94 We might predict events – not impacts (part I)

Posted on April 14, 2012 by


(I’m fully indebted for this post to Duncan J. WATTS (2011): Everything is obvious (once you know the answer) – How common sense fails. Atlantic Books, London)

I cannot repeat it often enough – small events may have great consequences. One could also say: great impacts. If we are smart enough we may predict “events”, but we are hardly ever able to predict “impact”. Let me explore this assertion.

In the period 1629-44 AD there were 1.8 recorded insurrections per hour in China[1]. One could make the plausible guess that throughout China’s history insurrections were a daily occurrence. All imperial dynasties in China were overthrown by insurrection – except for two, which succumbed to foreign invasion. Insurrections then were not “uncommon events” – Black Swan in TALEB’s parlance[2]. What made a few insurrections decisive were the circumstances that transformed a local affray into a nationwide convulsion. No wonder Yellow emperors took even the smallest signs of insurrection seriously[3].

This is what happens when we make a prediction. Out of the infinite circumstances of today we pick one item (we hope the right one); we project it into the future, free of co-evolving circumstances; and we predict the ensuing “event”; as it plunges anew into the real world of evolving circumstances we lose control on impact. Circumstances will instantly transform any “event” into an unforeseable “path dependent outcome”. The projection is like a flying fish rising out of the water for a short while – it flutters, plunges, and is gone.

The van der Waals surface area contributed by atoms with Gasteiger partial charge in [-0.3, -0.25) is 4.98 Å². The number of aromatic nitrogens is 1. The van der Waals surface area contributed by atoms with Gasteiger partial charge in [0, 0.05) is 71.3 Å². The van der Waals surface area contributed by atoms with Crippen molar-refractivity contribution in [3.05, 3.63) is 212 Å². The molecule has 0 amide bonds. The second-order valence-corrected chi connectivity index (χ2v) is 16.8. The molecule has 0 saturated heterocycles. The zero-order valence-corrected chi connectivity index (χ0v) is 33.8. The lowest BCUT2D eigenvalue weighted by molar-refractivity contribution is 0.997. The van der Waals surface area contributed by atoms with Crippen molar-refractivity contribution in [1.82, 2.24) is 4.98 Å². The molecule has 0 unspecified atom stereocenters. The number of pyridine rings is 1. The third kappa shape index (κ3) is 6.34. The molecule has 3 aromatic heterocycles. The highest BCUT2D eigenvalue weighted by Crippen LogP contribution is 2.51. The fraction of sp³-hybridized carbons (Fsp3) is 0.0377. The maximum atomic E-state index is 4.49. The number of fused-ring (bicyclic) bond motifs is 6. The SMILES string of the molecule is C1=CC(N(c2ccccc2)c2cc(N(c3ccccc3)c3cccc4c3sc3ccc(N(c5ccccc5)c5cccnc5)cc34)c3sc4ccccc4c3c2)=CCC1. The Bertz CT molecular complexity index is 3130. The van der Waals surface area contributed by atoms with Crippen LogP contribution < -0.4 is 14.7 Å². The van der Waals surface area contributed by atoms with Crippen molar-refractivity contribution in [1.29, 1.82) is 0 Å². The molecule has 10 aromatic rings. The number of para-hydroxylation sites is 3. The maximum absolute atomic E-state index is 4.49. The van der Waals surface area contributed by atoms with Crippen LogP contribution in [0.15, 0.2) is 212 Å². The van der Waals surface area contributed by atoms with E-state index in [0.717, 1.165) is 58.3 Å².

Here a supporting example. On 6th August 1945 the US dropped an A-bomb on Hiroshima – a signal “event” for sure. What was its political impact? Historians[4] still debate whether Japan’s decision to surrender preceded, followed, or was accelerated by the bomb, or whether other factors were determinant – like the Soviet Union’s entry into war; or even the evolving attitude of Hirohito, who was looking to save his own skin and the position of Tenno. Once the “event” plunged into the circumstances of the day we are no longer able to follow its effects precisely.

I’ve put “event” is quotation marks, for in human affairs events do not exist.  It is a fig-leaf behind which we hide a complex reality. What we say is: “for the purposes of analysis we may disregard the complex reality hidden behind the label and assume this label to represent an unchanging reality” – the world reduced to billiard balls. We delude ourselves that, by hiding a complex reality behind a label, it will stay put and not bother us. Yet remember: “atom” means indivisible; well we split it into nucleus and electrons, and then protons into quarks, and quarks have flavors and charms…and depending on circumstances all of these elements may play a major role.